The L.A. Rep-port: Noir City, by Scott Nye
Noir isn’t just the genre trappings we’re constantly sold; long shadows and dangerous ladies and hardened men. It’s something that digs into the soul and the body and the way we try to live with and apart one another. It’s a nightmare, a fantasy, a sick romance or a sweet obsession. Never does the genre feel so flexible and boundless than while I watch films at Noir City, the annual ten-day festival of genre pictures programmed by the folks at the Film Noir Foundation and hosted by the Egyptian Theatre.
This being the twentieth such program they’ve put on in Hollywood, they’re celebrating by only showing movies shot and set in our fair city. This is not only exciting because it’s fun to see depictions of your city from years past, but also because, as everyone knows, Los Angeles is noir city. It’s a place people flock to when they need to get away. We might not all have violent pasts or the law after us. Somehow we just didn’t fit where we started, and trickled down here hoping for a better life. That better life doesn’t always materialize. The boredom, the bitterness, and the loneliness start setting in. Before long, we’ll take any escape, no matter how dangerous. We latch onto glamour that will ruin us and people who will betray us. Visually, the ever-present sun makes for the perfect contrast to the cold narratives.
The Film Noir Foundation has, as is their wont, not programmed some of the more obvious films that fit this theme, so those hoping to see Double Indemnity or Sunset Boulevard are out of luck. The festival functions for me as an avenue of discovery, so such selections would only degrade the excitement. Consequently, I am less enthused by Saturday night’s showcase for L.A. Confidential. Not only is it too recent a film to fit properly in the spirit of the program, I also don’t know that I’d say it’s much of a noir at all. Sure, it has the suits and the guns and the crime and the women, but it doesn’t have that flirtation with pitch-black evil that, to me, truly marks the genre. FNF Founder and President Eddie Muller has suggested that noir can be defined as any film in which someone makes the wrong decision; L.A. Confidential is about people gradually making the right ones. Good cop movie; not much of a noir.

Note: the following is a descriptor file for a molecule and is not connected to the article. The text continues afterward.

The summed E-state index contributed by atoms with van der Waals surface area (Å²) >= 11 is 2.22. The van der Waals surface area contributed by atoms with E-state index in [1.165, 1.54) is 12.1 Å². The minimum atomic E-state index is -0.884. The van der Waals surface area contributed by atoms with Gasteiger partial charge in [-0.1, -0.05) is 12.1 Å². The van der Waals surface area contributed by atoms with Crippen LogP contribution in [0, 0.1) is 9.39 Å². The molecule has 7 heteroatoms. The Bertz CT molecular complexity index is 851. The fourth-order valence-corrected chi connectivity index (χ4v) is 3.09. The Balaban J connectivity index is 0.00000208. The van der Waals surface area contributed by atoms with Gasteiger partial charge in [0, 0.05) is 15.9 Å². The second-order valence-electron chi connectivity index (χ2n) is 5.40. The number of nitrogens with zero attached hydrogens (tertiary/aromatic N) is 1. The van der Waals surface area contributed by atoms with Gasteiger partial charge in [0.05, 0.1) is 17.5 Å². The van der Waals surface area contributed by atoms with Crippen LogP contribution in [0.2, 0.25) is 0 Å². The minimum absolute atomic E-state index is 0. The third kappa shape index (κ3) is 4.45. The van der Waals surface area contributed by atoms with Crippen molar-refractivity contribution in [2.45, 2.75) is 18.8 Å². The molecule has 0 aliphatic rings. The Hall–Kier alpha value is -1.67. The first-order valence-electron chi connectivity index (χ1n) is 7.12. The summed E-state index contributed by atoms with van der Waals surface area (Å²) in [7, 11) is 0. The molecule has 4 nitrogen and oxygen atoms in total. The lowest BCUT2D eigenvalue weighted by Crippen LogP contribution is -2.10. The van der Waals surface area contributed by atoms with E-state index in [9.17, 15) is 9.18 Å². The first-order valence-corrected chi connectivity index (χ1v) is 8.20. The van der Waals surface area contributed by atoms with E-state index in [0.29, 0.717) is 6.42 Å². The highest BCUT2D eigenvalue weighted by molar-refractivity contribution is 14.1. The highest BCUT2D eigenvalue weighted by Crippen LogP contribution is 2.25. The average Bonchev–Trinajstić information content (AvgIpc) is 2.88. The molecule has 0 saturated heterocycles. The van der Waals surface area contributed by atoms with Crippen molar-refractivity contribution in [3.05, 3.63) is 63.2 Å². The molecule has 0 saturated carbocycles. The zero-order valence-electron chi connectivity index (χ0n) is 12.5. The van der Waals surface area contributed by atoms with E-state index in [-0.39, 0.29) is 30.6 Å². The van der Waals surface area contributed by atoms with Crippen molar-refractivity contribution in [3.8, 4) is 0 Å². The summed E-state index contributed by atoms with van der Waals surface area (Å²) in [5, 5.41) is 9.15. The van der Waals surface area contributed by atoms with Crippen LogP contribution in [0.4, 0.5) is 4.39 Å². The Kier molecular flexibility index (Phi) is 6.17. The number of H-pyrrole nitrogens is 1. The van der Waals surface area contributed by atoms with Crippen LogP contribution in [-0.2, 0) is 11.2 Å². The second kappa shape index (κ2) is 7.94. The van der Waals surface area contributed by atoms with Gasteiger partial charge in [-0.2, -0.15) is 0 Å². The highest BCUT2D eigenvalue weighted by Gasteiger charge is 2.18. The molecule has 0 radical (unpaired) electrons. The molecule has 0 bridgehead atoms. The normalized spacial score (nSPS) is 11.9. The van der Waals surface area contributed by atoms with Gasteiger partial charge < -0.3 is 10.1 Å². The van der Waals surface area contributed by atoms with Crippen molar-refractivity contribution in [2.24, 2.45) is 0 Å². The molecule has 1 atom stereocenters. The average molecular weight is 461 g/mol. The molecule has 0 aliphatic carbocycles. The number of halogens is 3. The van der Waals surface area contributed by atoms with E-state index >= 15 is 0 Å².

Luckily, the rest of the week should more than make up for it. Of the films being shown, I can only personally vouch for Kiss Me Deadly and The Prowler, which are about as great as the cinema comes in any genre, and I can only speak against He Walked by Night, which I find to be a real drag. There are better procedurals, and certainly better Richard Basehart vehicles. One of them, 1949’s Tension, is even set in L.A., but they showed it four years ago at this very program, so I understand not wanting to go that route again.
Then again, they showed the 1951 American version of M that same year, and they’re bringing it back again this time for a triple-feature evening dedicated to director Joseph Losey. That program starts with The Prowler and concludes with The Big Night, the last film he made in America before being blacklisted. Losey was one of the most electric voices of his generation. His films dripped with sin and desperation; maybe not the headspace you want to be in most weeks, but when it’s Noir City time, it’s best to go all the way.